Solar Panels Feel the Heat, Too: How Heatwave Temperatures Hamper Solar Power

Days of scorching sunshine are feeding Europe’s grid with record amounts of solar power – but the current heat wave is actually bad news for solar panels.

In Germany, a record amount of electricity was produced by solar energy Sunday, when most of the country was placed under an excessive heat warning.

Even more solar power is expected to be produced in the coming days as Western Europe braces for a heatwave that many countries have never experienced before.

And yet, these record amounts of solar power are a far cry from what the country’s solar panels could have achieved had temperatures been a little lower.

While the increase in energy produced by solar power could be seen as a silver lining to what is likely to be a “killer” heat wave, the heat is actually hampering the solar panels.

Counterintuitively, hotter, sunnier days don’t mean more power, because rising temperatures actually hinder the ability of solar panels to collect power.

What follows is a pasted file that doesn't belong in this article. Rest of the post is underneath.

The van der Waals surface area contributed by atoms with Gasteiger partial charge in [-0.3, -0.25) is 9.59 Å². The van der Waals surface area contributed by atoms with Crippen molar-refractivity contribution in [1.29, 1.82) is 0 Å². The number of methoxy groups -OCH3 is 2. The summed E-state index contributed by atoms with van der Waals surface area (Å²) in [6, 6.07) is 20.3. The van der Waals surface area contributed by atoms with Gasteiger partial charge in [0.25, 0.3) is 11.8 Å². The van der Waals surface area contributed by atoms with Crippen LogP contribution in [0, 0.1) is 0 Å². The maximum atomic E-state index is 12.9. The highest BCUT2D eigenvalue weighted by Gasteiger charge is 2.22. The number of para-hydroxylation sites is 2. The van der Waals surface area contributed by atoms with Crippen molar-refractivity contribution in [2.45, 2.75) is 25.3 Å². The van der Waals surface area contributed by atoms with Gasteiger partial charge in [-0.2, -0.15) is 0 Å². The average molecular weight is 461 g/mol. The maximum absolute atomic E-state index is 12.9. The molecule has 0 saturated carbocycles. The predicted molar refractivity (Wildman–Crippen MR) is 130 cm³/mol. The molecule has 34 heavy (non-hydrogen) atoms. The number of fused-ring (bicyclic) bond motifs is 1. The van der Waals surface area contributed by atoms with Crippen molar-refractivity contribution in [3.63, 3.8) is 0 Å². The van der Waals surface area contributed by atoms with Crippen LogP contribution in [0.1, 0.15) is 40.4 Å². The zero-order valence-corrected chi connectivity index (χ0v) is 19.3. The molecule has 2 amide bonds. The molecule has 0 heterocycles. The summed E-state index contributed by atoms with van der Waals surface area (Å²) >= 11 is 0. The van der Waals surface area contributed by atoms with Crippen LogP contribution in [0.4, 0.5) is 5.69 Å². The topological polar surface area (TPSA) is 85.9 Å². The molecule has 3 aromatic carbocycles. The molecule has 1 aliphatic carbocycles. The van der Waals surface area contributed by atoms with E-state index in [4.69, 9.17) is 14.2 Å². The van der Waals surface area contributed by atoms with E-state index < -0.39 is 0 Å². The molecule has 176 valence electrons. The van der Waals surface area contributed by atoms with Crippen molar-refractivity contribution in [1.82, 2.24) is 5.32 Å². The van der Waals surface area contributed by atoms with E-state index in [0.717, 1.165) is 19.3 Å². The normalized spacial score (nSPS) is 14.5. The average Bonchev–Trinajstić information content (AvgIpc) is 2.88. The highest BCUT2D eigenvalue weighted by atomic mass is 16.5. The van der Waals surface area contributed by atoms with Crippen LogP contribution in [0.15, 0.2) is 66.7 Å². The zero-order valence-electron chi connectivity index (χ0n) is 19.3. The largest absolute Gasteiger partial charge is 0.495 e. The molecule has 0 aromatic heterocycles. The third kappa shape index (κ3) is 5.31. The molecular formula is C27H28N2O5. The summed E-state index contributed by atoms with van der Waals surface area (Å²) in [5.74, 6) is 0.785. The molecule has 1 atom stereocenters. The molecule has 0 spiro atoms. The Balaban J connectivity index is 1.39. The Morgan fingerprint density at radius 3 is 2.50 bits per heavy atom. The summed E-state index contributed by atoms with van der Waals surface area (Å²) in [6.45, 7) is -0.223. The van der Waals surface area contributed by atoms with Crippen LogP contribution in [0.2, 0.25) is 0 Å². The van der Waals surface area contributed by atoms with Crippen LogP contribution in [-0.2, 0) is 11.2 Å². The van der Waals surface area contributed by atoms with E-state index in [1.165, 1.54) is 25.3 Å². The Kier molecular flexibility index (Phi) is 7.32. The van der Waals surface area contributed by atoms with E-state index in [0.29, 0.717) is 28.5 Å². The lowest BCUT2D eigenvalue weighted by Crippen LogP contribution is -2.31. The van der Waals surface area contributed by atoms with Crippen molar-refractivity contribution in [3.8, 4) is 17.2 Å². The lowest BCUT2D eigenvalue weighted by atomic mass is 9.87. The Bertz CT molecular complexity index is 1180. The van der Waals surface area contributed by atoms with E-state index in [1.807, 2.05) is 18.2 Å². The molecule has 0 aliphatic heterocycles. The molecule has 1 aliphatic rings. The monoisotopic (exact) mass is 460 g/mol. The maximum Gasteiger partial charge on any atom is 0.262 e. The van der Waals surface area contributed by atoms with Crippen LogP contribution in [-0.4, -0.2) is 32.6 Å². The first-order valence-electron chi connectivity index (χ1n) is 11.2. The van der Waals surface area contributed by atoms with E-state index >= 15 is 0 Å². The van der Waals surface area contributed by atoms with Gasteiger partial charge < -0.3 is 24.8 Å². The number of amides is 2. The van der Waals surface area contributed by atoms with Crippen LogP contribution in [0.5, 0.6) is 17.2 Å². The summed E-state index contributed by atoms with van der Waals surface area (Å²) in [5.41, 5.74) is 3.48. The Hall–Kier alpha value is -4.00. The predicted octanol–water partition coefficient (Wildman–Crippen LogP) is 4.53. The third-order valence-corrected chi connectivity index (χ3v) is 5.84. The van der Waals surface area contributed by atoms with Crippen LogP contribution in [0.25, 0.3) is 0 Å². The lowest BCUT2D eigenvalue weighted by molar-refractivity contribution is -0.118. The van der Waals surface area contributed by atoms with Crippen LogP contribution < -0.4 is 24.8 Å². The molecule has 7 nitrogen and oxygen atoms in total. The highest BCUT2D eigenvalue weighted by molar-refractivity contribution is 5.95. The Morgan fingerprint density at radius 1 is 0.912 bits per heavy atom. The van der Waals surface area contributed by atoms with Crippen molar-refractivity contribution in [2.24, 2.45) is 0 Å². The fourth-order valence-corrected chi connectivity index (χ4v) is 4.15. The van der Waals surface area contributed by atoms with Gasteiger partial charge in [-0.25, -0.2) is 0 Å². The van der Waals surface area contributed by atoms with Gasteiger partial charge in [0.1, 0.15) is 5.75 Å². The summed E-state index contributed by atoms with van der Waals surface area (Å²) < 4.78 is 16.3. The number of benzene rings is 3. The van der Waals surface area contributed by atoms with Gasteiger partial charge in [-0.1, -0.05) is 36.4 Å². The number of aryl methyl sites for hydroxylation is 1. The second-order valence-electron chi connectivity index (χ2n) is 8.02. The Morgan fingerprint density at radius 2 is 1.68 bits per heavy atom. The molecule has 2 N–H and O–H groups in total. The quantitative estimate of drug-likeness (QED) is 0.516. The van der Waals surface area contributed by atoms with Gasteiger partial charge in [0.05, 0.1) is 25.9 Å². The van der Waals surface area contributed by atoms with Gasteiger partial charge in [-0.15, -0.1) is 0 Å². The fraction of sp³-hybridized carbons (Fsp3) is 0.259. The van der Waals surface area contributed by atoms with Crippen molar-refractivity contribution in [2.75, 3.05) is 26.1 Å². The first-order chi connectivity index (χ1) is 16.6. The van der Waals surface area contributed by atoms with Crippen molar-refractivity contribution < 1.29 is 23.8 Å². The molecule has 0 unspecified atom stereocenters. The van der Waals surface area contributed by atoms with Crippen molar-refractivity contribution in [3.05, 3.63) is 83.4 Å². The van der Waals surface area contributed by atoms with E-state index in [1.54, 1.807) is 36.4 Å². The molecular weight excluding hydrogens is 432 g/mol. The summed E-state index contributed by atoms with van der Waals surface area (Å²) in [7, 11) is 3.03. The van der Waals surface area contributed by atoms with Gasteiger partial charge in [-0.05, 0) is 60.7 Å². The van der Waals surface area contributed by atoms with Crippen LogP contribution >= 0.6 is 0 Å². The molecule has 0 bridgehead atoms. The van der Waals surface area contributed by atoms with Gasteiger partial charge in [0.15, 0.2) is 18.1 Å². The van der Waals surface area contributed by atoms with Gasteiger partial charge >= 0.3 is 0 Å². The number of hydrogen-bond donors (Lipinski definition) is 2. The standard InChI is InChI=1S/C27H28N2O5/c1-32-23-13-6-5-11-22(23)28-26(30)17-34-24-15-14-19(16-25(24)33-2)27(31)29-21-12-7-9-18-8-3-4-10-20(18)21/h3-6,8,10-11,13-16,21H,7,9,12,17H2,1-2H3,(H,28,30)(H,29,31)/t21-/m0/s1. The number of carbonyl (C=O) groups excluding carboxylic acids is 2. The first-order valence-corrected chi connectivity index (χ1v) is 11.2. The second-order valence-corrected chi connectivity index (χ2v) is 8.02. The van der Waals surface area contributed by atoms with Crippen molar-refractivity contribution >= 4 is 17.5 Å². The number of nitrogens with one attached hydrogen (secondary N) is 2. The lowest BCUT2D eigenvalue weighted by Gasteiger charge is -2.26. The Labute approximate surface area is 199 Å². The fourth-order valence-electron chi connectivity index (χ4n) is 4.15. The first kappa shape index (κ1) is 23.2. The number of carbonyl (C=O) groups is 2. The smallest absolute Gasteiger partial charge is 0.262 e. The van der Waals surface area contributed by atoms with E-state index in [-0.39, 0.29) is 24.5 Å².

How it works?

Solar panels absorb sunlight with their photovoltaic cells, the photons absorbed by the panels removing electrons from their atoms and forming an electrical circuit in the semiconductors of the panel, generating a flow of electricity.

Most solar panels are tested at a temperature of 25 degrees Celsius, an ideal temperature at which this process occurs in solar panels under optimal circumstances.

But above this temperature, regardless of how bright the sun is, the efficiency starts to drop for the panels.

The heat causes an excessive number of electrons in the panel – those responsible for converting the sun’s energy into electricity – to be excited, ultimately reducing the voltage generated by the panel and its efficiency.

The impact is not minimal. High temperatures can reduce the efficiency of solar panels by 10-25%, according to data shared by DEC Greentech.

For every higher degree Celsius reported by a solar panel, its efficiency drops by 0.5 percentage points, according to

Heat wave in Europe

Across Western Europe, temperatures are expected to exceed 40 degrees Celsius.

Unprecedented temperatures are expected in the UK, a country where most homes are not air-conditioned. Across much of southern Europe, firefighters are already battling blazes raging in the heat.

There are obviously also thermal solar panels, which would not be affected by the increase in heat. But these are much rarer panels, especially in homes, and are considered less reliable for generating electricity.

As temperatures continue to rise in the western half of the continent, it is uncertain whether the sunny days ahead will bring record amounts of solar power.

Even though, as people turn to air conditioning for cooling, the demand for electricity increases, renewable solar energy may not be the solution to meet it.